Niacin, also called nicotinic acid, is a B vitamin (vitamin B3). It occurs naturally in plants and animals, and is also added to many foods as a vitamin supplement. It is also present in many multiple vitamins and nutritional supplements.
Niacin is used to treat and prevent a lack of natural niacin in the body, and to lower cholesterol and triglycerides (types of fat) in the blood. It is also used to lower the risk of heart attack in people with high cholesterol who have already had a heart attack. It is sometimes used to treat coronary artery disease (also called atherosclerosis).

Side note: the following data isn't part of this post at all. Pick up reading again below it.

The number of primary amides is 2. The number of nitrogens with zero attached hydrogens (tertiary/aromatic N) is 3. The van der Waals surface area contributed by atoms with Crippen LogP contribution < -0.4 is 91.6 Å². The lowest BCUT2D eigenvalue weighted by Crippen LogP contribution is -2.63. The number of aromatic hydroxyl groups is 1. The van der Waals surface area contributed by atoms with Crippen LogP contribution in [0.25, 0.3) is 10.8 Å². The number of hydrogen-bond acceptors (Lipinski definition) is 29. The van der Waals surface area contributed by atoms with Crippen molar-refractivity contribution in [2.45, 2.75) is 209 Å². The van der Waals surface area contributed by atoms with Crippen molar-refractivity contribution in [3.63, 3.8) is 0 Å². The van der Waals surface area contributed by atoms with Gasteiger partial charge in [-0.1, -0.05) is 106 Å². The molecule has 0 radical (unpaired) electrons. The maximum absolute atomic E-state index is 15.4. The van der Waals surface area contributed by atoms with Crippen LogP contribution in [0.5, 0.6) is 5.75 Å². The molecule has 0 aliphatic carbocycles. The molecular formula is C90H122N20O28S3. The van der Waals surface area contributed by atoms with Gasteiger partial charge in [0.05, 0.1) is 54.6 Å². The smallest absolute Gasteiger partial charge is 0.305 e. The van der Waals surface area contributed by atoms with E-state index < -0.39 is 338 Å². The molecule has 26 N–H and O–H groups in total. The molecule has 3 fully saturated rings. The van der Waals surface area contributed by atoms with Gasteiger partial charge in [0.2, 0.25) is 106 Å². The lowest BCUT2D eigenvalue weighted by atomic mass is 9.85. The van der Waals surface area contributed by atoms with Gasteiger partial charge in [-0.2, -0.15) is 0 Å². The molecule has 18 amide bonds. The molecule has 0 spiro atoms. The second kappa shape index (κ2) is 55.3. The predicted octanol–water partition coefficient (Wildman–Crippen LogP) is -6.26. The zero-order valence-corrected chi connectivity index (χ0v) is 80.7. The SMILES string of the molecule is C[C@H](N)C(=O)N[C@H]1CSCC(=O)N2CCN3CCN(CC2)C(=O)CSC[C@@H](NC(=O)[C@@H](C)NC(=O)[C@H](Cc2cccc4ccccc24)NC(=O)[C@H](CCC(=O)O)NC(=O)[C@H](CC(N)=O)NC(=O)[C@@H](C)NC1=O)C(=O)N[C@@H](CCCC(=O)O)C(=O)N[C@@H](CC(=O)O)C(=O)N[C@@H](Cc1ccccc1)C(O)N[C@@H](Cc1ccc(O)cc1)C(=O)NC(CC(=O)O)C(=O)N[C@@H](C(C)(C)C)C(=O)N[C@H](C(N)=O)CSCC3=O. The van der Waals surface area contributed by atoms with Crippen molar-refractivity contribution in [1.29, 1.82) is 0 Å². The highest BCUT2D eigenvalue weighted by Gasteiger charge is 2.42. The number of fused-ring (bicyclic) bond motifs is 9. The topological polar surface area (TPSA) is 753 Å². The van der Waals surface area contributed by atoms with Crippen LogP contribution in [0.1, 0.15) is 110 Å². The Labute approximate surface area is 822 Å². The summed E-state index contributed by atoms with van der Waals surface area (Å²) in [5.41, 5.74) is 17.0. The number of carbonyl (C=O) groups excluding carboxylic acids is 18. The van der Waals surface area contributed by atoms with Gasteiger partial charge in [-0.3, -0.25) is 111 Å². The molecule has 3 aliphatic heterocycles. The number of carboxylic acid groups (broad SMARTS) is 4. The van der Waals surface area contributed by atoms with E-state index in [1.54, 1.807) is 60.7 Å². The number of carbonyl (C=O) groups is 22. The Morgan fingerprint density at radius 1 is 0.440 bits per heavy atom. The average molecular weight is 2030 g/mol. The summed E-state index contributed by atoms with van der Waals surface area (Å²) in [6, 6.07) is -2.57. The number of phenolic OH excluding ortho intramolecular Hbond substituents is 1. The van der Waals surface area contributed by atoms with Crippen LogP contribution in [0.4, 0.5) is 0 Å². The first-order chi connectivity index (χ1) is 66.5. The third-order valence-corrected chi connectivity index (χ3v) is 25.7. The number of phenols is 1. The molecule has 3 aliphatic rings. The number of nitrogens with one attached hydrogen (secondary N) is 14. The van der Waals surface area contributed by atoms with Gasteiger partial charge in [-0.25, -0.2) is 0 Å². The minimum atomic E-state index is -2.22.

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Abdominal or stomach pain
feeling of warmth
flushing or redness of the skin, especially on the face and neck
nausea or vomiting
rash or itching
Incidence not known:
Dizziness or faintness
dryness of the skin
muscle aching or cramping
side, lower back, or stomach pain
swelling of the feet or lower legs
unusual tiredness or weakness
unusually fast, slow, or irregular heartbeat
Usual Adult Dose for Niacin Deficiency 10 to 20 mg orally once a day. Niacin may also be administered parenterally as a component of injectable multivitamin additives contained in parenteral nutrition products.